Log home and Carpenter Bees | Guide

Log homes are great and will last a long time if maintained properly. While the aesthetic of wood is very attractive to us, it is also attractive to many pests. Carpenter bees are one of the most common pest that wreak havoc on wooden buildings. If not stopped early they can create lots of problems including structural issues.

What is a carpenter bee?

Carpenter bees look similar to large bumble bees. They bore small holes in wood and create nests. They do not consume wood like termites, but still can create plenty of damage. They can be attracted to logs, trim, and anything that is wood. Log homes are majority wood and can be an attractive place for these pests to create their nest.

How do I know if I have carpenter bees?

Carpenter bees are bore holes that are perfectly round and can be 1/4 – 1/2 inch in diameter. They typically will be hovering around this area and you should be able to see them entering/leaving the holes. You can also find small traces of sawdust near the holes. The best places to check for carpenter bees in your log home are going to be the corners or anywhere there are trim boards (trim boards might not be treated as well). Logs that are not treated well may have them anywhere.

How to protect your log home against carpenter bees:

  1. Seal and Stain your Log Home:
    Sealing and staining your log home regularly will help make your log home less attractive. Some log home companies like Lok N Logs, treat their logs with borate which helps prevent pests. Keeping proper maintenance will protect your log home from all kinds of things.
  2. Inspect Often and Act Early:
    The earlier that you catch carpenter bees, the less damage they can create. If you see them hovering around or start to see small holes appearing, it is important to act quickly. The longer that they are able to bore, the more damage they will do. Remember they live inside the wood. The nest will become bigger.
  3. Check and Remove Them From Out-buildings:
    If carpenter bees are able to build a nest in an out-building such as a garage or shed… there is a large chance that they will move into your log home. By removing them from any out-building, you are going to help lower the odds of them moving onto your log home.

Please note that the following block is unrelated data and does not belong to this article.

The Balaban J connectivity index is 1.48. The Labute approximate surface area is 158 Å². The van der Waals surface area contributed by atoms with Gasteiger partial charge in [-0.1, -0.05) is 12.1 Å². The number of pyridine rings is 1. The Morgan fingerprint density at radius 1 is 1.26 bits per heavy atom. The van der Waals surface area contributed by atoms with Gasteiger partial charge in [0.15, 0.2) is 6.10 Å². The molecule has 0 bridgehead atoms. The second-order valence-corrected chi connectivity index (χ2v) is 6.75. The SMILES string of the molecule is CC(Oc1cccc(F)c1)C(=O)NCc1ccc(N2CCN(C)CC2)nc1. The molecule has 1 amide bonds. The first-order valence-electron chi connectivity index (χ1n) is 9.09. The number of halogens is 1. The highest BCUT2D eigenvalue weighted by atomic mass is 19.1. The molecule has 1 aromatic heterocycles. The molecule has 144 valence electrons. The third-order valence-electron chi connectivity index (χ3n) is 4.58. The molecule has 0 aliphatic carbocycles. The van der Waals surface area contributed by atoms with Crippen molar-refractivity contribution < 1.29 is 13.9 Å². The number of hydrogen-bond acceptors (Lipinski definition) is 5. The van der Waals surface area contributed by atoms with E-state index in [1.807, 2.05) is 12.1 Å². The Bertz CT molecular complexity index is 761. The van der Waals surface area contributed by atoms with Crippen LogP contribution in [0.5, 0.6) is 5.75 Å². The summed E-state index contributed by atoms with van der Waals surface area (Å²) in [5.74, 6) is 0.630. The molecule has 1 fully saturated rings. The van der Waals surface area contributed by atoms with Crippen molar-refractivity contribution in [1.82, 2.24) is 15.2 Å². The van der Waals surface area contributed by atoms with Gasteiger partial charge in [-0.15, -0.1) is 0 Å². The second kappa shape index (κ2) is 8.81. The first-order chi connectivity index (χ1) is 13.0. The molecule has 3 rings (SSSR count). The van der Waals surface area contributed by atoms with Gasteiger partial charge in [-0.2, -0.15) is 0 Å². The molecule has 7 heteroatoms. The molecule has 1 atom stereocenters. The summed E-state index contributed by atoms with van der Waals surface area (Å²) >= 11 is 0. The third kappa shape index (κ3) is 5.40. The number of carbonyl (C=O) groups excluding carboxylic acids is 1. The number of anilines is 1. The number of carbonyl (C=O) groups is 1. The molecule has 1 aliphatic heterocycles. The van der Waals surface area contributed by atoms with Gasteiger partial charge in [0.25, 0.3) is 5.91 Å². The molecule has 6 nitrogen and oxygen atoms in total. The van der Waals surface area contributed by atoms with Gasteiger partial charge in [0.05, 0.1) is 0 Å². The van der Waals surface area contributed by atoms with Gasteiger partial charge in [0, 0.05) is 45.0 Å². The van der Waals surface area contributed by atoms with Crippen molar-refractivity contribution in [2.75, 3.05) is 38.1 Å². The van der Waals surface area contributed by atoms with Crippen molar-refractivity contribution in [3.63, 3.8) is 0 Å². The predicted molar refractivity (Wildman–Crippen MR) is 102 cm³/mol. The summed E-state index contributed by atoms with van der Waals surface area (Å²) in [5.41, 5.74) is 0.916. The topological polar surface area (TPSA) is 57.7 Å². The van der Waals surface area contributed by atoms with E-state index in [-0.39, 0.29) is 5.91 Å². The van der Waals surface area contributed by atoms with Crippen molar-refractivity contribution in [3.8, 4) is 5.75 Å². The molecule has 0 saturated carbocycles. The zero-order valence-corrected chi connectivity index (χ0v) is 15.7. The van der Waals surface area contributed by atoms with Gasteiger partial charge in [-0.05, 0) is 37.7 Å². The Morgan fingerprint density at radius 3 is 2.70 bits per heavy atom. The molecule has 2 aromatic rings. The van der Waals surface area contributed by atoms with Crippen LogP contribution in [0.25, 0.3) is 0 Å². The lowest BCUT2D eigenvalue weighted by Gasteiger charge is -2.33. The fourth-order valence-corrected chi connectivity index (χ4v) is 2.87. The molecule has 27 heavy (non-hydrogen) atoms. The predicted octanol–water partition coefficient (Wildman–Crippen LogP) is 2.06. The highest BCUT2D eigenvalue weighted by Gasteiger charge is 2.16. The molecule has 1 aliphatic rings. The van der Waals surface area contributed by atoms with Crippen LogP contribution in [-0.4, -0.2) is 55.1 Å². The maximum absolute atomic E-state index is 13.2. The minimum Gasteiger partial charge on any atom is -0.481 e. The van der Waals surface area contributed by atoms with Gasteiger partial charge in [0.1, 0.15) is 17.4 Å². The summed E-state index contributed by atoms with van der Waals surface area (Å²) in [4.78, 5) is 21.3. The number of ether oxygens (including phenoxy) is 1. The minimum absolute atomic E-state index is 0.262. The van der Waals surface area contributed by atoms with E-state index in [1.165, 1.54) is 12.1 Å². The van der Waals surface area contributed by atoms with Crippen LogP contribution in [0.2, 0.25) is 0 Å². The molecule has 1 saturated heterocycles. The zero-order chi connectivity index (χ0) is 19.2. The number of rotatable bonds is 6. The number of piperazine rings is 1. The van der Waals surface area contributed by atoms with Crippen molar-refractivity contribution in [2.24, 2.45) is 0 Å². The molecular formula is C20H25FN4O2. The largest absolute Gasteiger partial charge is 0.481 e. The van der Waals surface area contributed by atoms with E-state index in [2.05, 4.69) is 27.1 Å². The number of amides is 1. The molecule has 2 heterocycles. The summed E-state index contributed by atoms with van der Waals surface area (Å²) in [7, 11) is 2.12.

4. Treat With Insecticide:
    Insecticide dust/spray can be applied to hole entry ways. These will coat bees as they enter and bring it into the nest. The aim is to kill the queen which is the main source of a growing nest.
  5. Natural Treatments For Carpenter Bees:
    There are a few natural treatments for carpenter bees. You can use almond oil or citrus spray around the holes and on the wood. There are also traps that you can purchase. It is important to note that these methods will not typically kill the queen which is the main source of the growing nest.
  6. Once Treated Fill Holes:
    Once the carpenter bee population is treated and diminished, you must fill holes. You can fill the holes using wooden dowels and wood glue or wood putty. By filling the holes, you are preventing moisture. You are also ensuring that another hive does not move into the old nest.

Bonus tip from our experience

Having fought the war with carpenter bees before. A trick that I’ve found is to fill the hole with a hefty amount of powdered insecticide before you fill the hole. This adds a layer of protection incase there are still bees in the nest or incase a bee works past your filled hole.

Carpenter bees live in wood. The most important thing that you need to know is to make your log home as unattractive to them as possible. Acting fast is also important. They create damage by boring and their holes can also lead to moisture damage. Check: How to prevent rot in your log home.

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